So, did I fool you yesterday? If you don’t have any idea what I’m talking about, try Googling Bérénice, Madame de Pascal. And don’t feel bad; with the exception of 2013’s “Mulberry Street“, which was obviously a parody, I’ve managed to fool a large fraction of my readers every April 1st for the last 6 years. Which is a roundabout way of saying “April Fool!”
I guess what allows these annual tricks to succeed is my reputation for scrupulous honesty (it’s right there in my blog’s title!) coupled with an utterly deadpan presentation; unless you were actually looking for it, yesterday’s faux harlotography looked and sounded a lot like every other specimen of the feature I’ve ever done. Of course, there’s a good reason for that; it actually was every other specimen of the feature I’ve ever done. What I mean by that is, I just clicked on the “harlotography” category, scrolled down, copy-pasted the last sentence of the most recent harlotography, then the penultimate sentence of the next one, etc. When I was done I had a hodgepodge of sentences which more or less delineated a composite whore’s life, then all I had to do was edit it until it made some semblance of sense, et voilà! A credible-sounding biography of a harlot who never existed, complete with links to the lives of real people who never heard of her. Even her name was a composite created by borrowing letters from all the different ladies’ names, and then hammering on it a little until it looked like a real name. The reason she turned out French was because I’ve written about so damned many French whores, and she ended up in the 17th century because it looked right and nestled in well with Cardinal Mazarin’s name, which ended up in the text in the sentence borrowed from Hortense Mancini’s bio. Even the epigram was created from bits belonging to the epigrams from the Empress Theodora, Mata Hari and the Madame de Pompadour. And the pictures? Pure serendipity; I just looked up 17th-century French portraits whose subjects are not definitely known, and happened on two who looked alike (but probably are not actually of the same woman).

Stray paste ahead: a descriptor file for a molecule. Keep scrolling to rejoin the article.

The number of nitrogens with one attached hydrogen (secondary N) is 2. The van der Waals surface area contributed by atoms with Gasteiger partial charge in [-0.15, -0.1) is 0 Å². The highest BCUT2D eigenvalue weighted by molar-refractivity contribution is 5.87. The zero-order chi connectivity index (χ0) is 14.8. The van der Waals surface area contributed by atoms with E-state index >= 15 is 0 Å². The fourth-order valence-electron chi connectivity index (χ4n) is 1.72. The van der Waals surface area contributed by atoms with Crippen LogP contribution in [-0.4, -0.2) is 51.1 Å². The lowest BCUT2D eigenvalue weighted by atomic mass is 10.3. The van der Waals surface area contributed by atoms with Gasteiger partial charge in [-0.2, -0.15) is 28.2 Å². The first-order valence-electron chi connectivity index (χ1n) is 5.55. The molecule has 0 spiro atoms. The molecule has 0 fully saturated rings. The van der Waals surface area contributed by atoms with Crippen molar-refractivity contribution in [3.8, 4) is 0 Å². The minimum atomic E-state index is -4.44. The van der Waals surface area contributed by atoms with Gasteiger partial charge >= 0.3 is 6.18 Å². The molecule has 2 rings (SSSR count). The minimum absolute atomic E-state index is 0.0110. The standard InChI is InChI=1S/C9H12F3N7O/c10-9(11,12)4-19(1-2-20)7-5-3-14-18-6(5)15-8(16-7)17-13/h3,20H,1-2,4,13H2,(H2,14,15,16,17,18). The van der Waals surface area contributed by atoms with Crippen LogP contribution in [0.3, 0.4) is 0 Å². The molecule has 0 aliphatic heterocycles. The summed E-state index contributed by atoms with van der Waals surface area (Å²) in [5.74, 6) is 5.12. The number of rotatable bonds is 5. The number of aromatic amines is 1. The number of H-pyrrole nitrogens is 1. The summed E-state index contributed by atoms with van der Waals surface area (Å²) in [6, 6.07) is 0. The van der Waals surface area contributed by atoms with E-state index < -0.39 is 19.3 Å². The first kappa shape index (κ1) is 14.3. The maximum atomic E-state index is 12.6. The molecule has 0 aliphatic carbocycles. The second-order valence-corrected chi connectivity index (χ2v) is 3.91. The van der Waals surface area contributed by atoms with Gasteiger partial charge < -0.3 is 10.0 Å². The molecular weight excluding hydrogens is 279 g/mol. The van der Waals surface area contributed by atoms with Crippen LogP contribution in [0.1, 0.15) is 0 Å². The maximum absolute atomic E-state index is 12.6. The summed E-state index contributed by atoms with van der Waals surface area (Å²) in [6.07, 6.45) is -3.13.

So there you are: the anatomy of a fairly effective (at least, I hope so) hoax. I hope you enjoyed it as much as I enjoyed fooling y’all!